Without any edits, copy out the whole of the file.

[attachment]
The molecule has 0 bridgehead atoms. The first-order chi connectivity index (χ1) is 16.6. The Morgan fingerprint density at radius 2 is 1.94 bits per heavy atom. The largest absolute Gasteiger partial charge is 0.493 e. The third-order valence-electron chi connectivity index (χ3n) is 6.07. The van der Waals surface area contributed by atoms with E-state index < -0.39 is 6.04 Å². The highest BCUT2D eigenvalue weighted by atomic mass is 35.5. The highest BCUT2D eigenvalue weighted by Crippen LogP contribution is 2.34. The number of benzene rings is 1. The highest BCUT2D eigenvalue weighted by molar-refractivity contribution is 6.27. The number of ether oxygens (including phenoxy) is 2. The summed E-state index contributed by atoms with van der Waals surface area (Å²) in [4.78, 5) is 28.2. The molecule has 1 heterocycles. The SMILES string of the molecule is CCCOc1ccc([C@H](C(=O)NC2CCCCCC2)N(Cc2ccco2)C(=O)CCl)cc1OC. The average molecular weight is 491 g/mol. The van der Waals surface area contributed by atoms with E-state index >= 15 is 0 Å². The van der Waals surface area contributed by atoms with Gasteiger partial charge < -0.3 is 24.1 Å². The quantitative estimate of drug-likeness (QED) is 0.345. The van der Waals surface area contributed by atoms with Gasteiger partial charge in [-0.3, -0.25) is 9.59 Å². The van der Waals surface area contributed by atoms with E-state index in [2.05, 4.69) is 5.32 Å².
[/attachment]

The molecule has 0 bridgehead atoms. The first-order chi connectivity index (χ1) is 16.6. The Morgan fingerprint density at radius 2 is 1.94 bits per heavy atom. The largest absolute Gasteiger partial charge is 0.493 e. The third-order valence-electron chi connectivity index (χ3n) is 6.07. The van der Waals surface area contributed by atoms with E-state index < -0.39 is 6.04 Å². The highest BCUT2D eigenvalue weighted by atomic mass is 35.5. The highest BCUT2D eigenvalue weighted by Crippen LogP contribution is 2.34. The number of benzene rings is 1. The highest BCUT2D eigenvalue weighted by molar-refractivity contribution is 6.27. The number of ether oxygens (including phenoxy) is 2. The summed E-state index contributed by atoms with van der Waals surface area (Å²) in [4.78, 5) is 28.2. The molecule has 1 heterocycles. The SMILES string of the molecule is CCCOc1ccc([C@H](C(=O)NC2CCCCCC2)N(Cc2ccco2)C(=O)CCl)cc1OC. The average molecular weight is 491 g/mol. The van der Waals surface area contributed by atoms with E-state index >= 15 is 0 Å². The van der Waals surface area contributed by atoms with Gasteiger partial charge < -0.3 is 24.1 Å². The quantitative estimate of drug-likeness (QED) is 0.345. The van der Waals surface area contributed by atoms with Gasteiger partial charge in [-0.3, -0.25) is 9.59 Å². The van der Waals surface area contributed by atoms with E-state index in [2.05, 4.69) is 5.32 Å².